The General Pharmaceutical Council may start charging online pharmacies higher registration fees as a result of their overrepresentation in fitness to practise cases.
The news came as it emerged that online pharmacies account for more than a quarter of the GPhC’s FtP casework despite comprising just 2.7 per cent of registered pharmacies in Britain.
In papers published ahead of its December 9 council meeting, the regulator said there are currently 170 open online FtP cases, representing “over 25 per cent of our open caseload”.
Market research company Statista estimates there were 372 distance-selling pharmacies in 2020-21, a fraction of the 13,977 pharmacies regulated by the GPhC.
The GPhC said that since it published new guidance for distance dispensers in April 2019 there have been 187 inspections of online pharmacies. Only 63 per cent of these met all the necessary standards, compared to the overall benchmark of 84 per cent.
During that period there have been a total of 839 FtP concerns raised in relation to online pharmacies.
“Swift enforcement action” has been taken against 48 providers to address patient safety risks, most often in circumstances where online pharmacies are “supplying higher risk medicines for private prescriptions based on questionnaire type consultations with little or no evidence of involvement of the patient’s usual GP”.
“We have also focused on the use of overseas prescribers outside UK regulatory oversight,” it added.
As a result of the GPhC’s investigations of online providers four professionals and two registered pharmacies are under interim orders, with four disqualification hearings currently pending.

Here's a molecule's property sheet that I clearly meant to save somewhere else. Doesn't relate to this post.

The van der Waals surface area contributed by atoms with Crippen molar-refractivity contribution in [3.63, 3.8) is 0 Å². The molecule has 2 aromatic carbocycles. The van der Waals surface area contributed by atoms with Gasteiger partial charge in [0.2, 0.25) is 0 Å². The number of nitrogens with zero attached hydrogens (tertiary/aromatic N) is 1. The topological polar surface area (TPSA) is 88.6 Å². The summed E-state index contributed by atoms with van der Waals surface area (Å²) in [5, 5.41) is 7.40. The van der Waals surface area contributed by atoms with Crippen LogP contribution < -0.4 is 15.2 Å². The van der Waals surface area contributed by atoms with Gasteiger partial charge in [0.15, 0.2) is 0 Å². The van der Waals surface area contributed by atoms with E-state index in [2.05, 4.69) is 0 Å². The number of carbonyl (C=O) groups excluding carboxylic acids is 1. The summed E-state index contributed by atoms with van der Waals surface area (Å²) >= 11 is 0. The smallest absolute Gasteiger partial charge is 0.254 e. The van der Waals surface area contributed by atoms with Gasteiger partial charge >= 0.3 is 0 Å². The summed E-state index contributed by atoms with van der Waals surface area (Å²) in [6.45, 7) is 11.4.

Outlining the key issues, the GPhC said some online models – particularly those involving remote prescribing – are “lucrative but also high risk”.
This is a fast-changing landscape where there is “relative immaturity of prescribing practice,” it said, revealing that its FtP casework has highlighted both “conscious and unconscious incompetence”.
The pandemic has seen more patients switch to online pharmacies despite “low public awareness” of the risks they can pose, said the GPhC.
To address these concerns the GPhC said that in the medium term it is “exploring differentiated fees options to cover the increased regulation needed for online pharmacies”.
The regulator said it is working with other regulators such as the GMC and MHRA on a number of issues including how online pharmacy websites are set out and the way they advertise products and services.
The GPhC also plans to update its distance selling guidance “to align it with our prescribing guidance; providing clarification on some points that have been raised since publication”.